If you follow through the request at the end of the previous part, you now have a test script with lots of tests. You might have noticed and got fed up with the repetition in that code.

Let's try to simplify that by separating the test data from the test code.

## Enlarged test script

I know it has not been enlarged by a lot, just enough to feel that all those lines have a lot of similarity.

```use strict;
use warnings;

use FindBin qw(\$Bin);
use lib "\$Bin/lib";
use MyCalc;

use Test::Simple tests => 5;

ok sum(1, 1) == 2,    'sum(1, 1) = 2';
ok sum(2, 2) == 4,    'sum(2, 2) = 4';
ok sum(2, 2, 2) == 6, 'sum(2, 2, 2) = 6';

# negative numbers
ok sum(-1, -1)  == -2, 'sum(-1, -1) = -2';

# edge cases:
ok sum(1, -1)   == 0,  'sum(1, -1) = 0';
```

## Move test data to an array

We move all the test data to an array called @cases. Each element of the array is itself a reference to an array. In these internal arrays, the first value is always the expected result, and all the other values are the input to the sum function. Then we have a loop going over the internal array references one-by-one. In each iteration we dereference the array-ref and copy the values from it to \$exp, the expected value, and @params, the parameters to be passed to sum.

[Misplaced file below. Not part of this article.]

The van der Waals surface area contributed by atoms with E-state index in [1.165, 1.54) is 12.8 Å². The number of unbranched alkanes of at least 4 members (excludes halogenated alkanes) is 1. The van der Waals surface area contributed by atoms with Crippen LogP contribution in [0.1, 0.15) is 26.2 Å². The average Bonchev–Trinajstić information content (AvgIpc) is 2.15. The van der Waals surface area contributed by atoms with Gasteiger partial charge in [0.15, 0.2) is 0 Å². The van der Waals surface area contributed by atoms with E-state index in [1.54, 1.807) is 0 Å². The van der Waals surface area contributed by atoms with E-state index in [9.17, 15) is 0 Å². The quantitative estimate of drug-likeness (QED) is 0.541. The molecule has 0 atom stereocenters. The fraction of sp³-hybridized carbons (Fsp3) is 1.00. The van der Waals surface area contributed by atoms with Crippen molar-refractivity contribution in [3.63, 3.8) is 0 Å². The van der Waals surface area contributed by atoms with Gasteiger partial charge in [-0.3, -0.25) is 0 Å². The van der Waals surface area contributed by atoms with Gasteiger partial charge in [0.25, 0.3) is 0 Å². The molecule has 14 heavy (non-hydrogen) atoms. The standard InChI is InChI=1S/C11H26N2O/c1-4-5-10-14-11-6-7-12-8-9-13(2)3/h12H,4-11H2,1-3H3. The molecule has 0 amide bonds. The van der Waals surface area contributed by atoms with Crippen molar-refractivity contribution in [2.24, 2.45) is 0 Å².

```use strict;
use warnings;

use FindBin qw(\$Bin);
use lib "\$Bin/lib";
use MyCalc;

my @cases = (
[2,  1, 1],
[4,  2, 2],
[6,  2, 2, 2],
# negative numbers
[-2, -1, -1],
# edge cases:
[0,  1, -1],
);

use Test::Simple tests => 5;

for my \$c (@cases) {
my (\$exp, @params) = @\$c;
ok sum(@params) == \$exp
}
```

If we run perl test.pl we'll get the following:

```1..5
ok 1
ok 2
not ok 3
#   Failed test at test.pl line 22.
ok 4
ok 5
# Looks like you failed 1 test of 5.
```

That looks almost ok, except that we have lost the test descriptions. We could put those in the @case array as well, but because in this case all the test descriptions are uniform, we can even generate them on the fly:

```    my \$descr = 'sum(' . join(', ', @params) . ") == \$exp";
ok sum(@params) == \$exp, \$descr;
```

The full test.pl now looks like this:

```use strict;
use warnings;

use FindBin qw(\$Bin);
use lib "\$Bin/lib";
use MyCalc;

my @cases = (
[2,  1, 1],
[4,  2, 2],
[6,  2, 2, 2],
# negative numbers
[-2, -1, -1],
# edge cases:
[0,  1, -1],
);

use Test::Simple tests => 5;

for my \$c (@cases) {
my (\$exp, @params) = @\$c;
my \$descr = 'sum(' . join(', ', @params) . ") == \$exp";
ok sum(@params) == \$exp, \$descr;
}
```

This is much cleaner than we had earlier, and the data (the content of @cases) is almost totally separate from the code that executes it. There is a little issue, though, that might bother you as a programmer if you like DRY. Do you know what it is?